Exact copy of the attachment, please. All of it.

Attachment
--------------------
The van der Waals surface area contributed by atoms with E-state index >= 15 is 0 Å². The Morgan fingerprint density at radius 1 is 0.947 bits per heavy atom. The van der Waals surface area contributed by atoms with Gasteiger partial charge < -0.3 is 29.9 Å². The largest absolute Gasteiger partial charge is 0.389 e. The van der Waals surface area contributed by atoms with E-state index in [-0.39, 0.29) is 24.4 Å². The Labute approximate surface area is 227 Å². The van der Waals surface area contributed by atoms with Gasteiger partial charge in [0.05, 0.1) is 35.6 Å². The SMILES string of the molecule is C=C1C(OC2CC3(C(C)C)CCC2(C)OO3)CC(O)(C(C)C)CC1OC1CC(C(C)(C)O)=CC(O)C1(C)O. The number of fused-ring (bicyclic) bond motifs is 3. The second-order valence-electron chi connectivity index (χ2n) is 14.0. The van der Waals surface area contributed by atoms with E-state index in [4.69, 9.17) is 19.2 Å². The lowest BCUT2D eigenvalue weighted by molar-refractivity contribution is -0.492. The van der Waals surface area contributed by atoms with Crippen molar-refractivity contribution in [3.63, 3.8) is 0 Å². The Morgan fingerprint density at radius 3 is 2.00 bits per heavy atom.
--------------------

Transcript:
The van der Waals surface area contributed by atoms with E-state index >= 15 is 0 Å². The Morgan fingerprint density at radius 1 is 0.947 bits per heavy atom. The van der Waals surface area contributed by atoms with Gasteiger partial charge < -0.3 is 29.9 Å². The largest absolute Gasteiger partial charge is 0.389 e. The van der Waals surface area contributed by atoms with E-state index in [-0.39, 0.29) is 24.4 Å². The Labute approximate surface area is 227 Å². The van der Waals surface area contributed by atoms with Gasteiger partial charge in [0.05, 0.1) is 35.6 Å². The SMILES string of the molecule is C=C1C(OC2CC3(C(C)C)CCC2(C)OO3)CC(O)(C(C)C)CC1OC1CC(C(C)(C)O)=CC(O)C1(C)O. The number of fused-ring (bicyclic) bond motifs is 3. The second-order valence-electron chi connectivity index (χ2n) is 14.0. The van der Waals surface area contributed by atoms with E-state index in [4.69, 9.17) is 19.2 Å². The lowest BCUT2D eigenvalue weighted by molar-refractivity contribution is -0.492. The van der Waals surface area contributed by atoms with Crippen molar-refractivity contribution in [3.63, 3.8) is 0 Å². The Morgan fingerprint density at radius 3 is 2.00 bits per heavy atom.